- Page 1 Nikon D3x Digital SLR Review
- Page 2 Nikon D3x Digital SLR Review
- Page 3 Nikon D3x Digital SLR Review
- Page 4 Nikon D3x Digital SLR Review
- Page 5 Features Table Review
- Page 6 Test Shots – ISO Performance Review
- Page 7 Test Shots – Exposure Evaluation Review
- Page 8 Test Shots – Exposure Evaluation Review
The Nikon D3x was launched in December 2008 as a higher resolution update of the already successful D3, launched the previous year. It replaces the D3’s full-frame 12.1-megapixel FX format CMOS sensor with a 24.5-megapixel version, doubling the maximum resolution at the cost of reduced maximum frame rate (5.5fps instead of 9fps). Nikon has done this with its previous “single digit” DSLRs; launching two versions, one high-speed model for sports, news and action photographers and second higher resolution model for studio and landscape photographers.
In describing the D3x it’s difficult to avoid talking in superlatives. The first and most obvious impression is the sheer size of the thing; it’s enormous even by the standard of other full-frame DSLRs. It measures 159.5 x 157 x 87.5 mm, wider, thicker and over 4cm taller than the EOS 5D MkII. It’s also extremely heavy; the camera body weighs 1,220g, and that’s not including the huge 2,500mAh Li-ion battery which weighs 180g on its own, more than most compact cameras. Add the 24-70mm f/2.8 ED lens shown here (900g) and the whole kit weighs 2.3kg, or a fraction over five pounds, which is a lot to have hanging round your neck all day. I tried it and it gave me backache.
The enormous weight is due mainly to the tank-like build quality of the body. I’ve seen one of these things stripped down to just the bodyshell, and it’s a virtually solid lump of magnesium alloy. All the hatches and buttons have rubber environment seals to keep out dust and moisture, and the lower half of the body has a thick rubber coating that makes it easier to grip as well as providing some degree of impact protection. The pull-out battery module and the card slot have locking latches, and all the controls feel solid and durable.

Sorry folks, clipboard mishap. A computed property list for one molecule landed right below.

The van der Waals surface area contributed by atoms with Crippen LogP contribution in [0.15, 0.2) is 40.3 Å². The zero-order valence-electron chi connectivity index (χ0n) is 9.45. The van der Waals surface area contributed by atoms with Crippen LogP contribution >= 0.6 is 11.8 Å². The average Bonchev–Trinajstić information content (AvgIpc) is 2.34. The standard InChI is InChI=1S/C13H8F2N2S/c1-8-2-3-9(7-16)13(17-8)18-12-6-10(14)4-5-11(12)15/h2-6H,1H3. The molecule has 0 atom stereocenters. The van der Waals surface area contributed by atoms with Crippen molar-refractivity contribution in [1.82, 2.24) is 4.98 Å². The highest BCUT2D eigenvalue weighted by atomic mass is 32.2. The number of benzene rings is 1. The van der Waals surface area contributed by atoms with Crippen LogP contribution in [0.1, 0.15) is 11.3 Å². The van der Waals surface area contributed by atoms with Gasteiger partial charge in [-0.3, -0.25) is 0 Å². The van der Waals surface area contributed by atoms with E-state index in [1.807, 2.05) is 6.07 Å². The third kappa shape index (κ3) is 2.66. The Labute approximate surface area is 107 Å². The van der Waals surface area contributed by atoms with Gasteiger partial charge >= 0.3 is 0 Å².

Despite its size and weight the D3x is actually quite pleasant and easy to handle. The weight provides a very stable shooting platform, helping to reduce camera shake even when not using VR lenses, and the body shape includes a built-in vertical grip with a second shutter button, AF button and pair of adjustment wheels. The layout of the controls, while complex, is actually quite logical and easy to use. The controls are clearly labelled and operate smoothly, and while you wouldn’t want to use it for anything crucial without a thorough read of the manual, it looks a lot more daunting than it actually is.
The external hardware of the camera is exceptional. The viewfinder is superb, very large and bright on a par with that of the excellent Sony Alpha A900, and the LCD monitor is also of exceptionally high quality. It has a diagonal size of three inches, a resolution of 920K dots and a viewing angle of 170 degrees. As well as the main screen the D3x also has two LCD data displays, one on the top panel for main shooting data and another smaller display just below the monitor for ISO, white balance and image quality settings. Both are back lit with a pleasant tritium-green colour.
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